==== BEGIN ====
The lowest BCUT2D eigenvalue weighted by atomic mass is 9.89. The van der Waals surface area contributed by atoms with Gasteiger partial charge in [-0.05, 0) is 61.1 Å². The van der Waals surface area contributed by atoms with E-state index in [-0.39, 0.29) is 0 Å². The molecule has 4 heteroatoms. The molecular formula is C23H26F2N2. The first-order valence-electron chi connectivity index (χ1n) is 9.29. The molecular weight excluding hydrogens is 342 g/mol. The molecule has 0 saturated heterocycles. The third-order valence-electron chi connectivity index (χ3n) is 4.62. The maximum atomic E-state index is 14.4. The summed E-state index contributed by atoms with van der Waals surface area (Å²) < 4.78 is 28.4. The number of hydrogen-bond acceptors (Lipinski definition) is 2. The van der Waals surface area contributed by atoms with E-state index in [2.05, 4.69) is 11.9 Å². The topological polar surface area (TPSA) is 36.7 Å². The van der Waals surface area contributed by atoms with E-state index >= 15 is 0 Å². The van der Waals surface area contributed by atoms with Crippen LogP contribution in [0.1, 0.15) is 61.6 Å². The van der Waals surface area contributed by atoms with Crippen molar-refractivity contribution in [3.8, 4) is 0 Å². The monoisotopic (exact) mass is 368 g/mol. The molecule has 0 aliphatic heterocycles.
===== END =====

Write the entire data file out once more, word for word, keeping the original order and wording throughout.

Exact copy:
The lowest BCUT2D eigenvalue weighted by atomic mass is 9.89. The van der Waals surface area contributed by atoms with Gasteiger partial charge in [-0.05, 0) is 61.1 Å². The van der Waals surface area contributed by atoms with E-state index in [-0.39, 0.29) is 0 Å². The molecule has 4 heteroatoms. The molecular formula is C23H26F2N2. The first-order valence-electron chi connectivity index (χ1n) is 9.29. The molecular weight excluding hydrogens is 342 g/mol. The molecule has 0 saturated heterocycles. The third-order valence-electron chi connectivity index (χ3n) is 4.62. The maximum atomic E-state index is 14.4. The summed E-state index contributed by atoms with van der Waals surface area (Å²) < 4.78 is 28.4. The number of hydrogen-bond acceptors (Lipinski definition) is 2. The van der Waals surface area contributed by atoms with E-state index in [2.05, 4.69) is 11.9 Å². The topological polar surface area (TPSA) is 36.7 Å². The van der Waals surface area contributed by atoms with E-state index >= 15 is 0 Å². The van der Waals surface area contributed by atoms with Crippen LogP contribution in [0.1, 0.15) is 61.6 Å². The van der Waals surface area contributed by atoms with Crippen molar-refractivity contribution in [3.8, 4) is 0 Å². The monoisotopic (exact) mass is 368 g/mol. The molecule has 0 aliphatic heterocycles.